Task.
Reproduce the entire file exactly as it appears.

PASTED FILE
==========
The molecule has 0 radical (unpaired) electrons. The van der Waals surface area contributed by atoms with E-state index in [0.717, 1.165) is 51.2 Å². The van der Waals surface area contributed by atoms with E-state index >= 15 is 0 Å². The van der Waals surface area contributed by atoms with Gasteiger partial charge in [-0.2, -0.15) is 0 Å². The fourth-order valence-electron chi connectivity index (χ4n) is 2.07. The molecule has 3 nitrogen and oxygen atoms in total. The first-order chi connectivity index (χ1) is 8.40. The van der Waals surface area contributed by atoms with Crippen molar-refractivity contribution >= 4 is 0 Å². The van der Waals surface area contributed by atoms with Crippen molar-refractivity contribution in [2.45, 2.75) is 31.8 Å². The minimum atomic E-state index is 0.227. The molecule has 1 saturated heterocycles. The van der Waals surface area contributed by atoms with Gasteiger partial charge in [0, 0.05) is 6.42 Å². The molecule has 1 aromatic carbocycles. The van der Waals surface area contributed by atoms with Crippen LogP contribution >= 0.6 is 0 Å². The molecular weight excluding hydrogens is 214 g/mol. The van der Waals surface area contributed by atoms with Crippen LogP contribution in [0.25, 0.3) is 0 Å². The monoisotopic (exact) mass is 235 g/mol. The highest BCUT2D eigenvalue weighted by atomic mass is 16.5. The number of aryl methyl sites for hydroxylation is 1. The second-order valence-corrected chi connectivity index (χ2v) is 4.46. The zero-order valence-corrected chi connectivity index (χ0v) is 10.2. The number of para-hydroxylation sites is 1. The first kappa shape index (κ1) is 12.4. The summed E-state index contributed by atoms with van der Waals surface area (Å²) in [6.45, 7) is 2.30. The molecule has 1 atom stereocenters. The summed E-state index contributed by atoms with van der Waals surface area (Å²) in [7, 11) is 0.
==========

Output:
The molecule has 0 radical (unpaired) electrons. The van der Waals surface area contributed by atoms with E-state index in [0.717, 1.165) is 51.2 Å². The van der Waals surface area contributed by atoms with E-state index >= 15 is 0 Å². The van der Waals surface area contributed by atoms with Gasteiger partial charge in [-0.2, -0.15) is 0 Å². The fourth-order valence-electron chi connectivity index (χ4n) is 2.07. The molecule has 3 nitrogen and oxygen atoms in total. The first-order chi connectivity index (χ1) is 8.40. The van der Waals surface area contributed by atoms with Crippen molar-refractivity contribution >= 4 is 0 Å². The van der Waals surface area contributed by atoms with Crippen molar-refractivity contribution in [2.45, 2.75) is 31.8 Å². The minimum atomic E-state index is 0.227. The molecule has 1 saturated heterocycles. The van der Waals surface area contributed by atoms with Gasteiger partial charge in [0, 0.05) is 6.42 Å². The molecule has 1 aromatic carbocycles. The van der Waals surface area contributed by atoms with Crippen LogP contribution >= 0.6 is 0 Å². The molecular weight excluding hydrogens is 214 g/mol. The van der Waals surface area contributed by atoms with Crippen LogP contribution in [0.25, 0.3) is 0 Å². The monoisotopic (exact) mass is 235 g/mol. The highest BCUT2D eigenvalue weighted by atomic mass is 16.5. The number of aryl methyl sites for hydroxylation is 1. The second-order valence-corrected chi connectivity index (χ2v) is 4.46. The zero-order valence-corrected chi connectivity index (χ0v) is 10.2. The number of para-hydroxylation sites is 1. The first kappa shape index (κ1) is 12.4. The summed E-state index contributed by atoms with van der Waals surface area (Å²) in [6.45, 7) is 2.30. The molecule has 1 atom stereocenters. The summed E-state index contributed by atoms with van der Waals surface area (Å²) in [7, 11) is 0.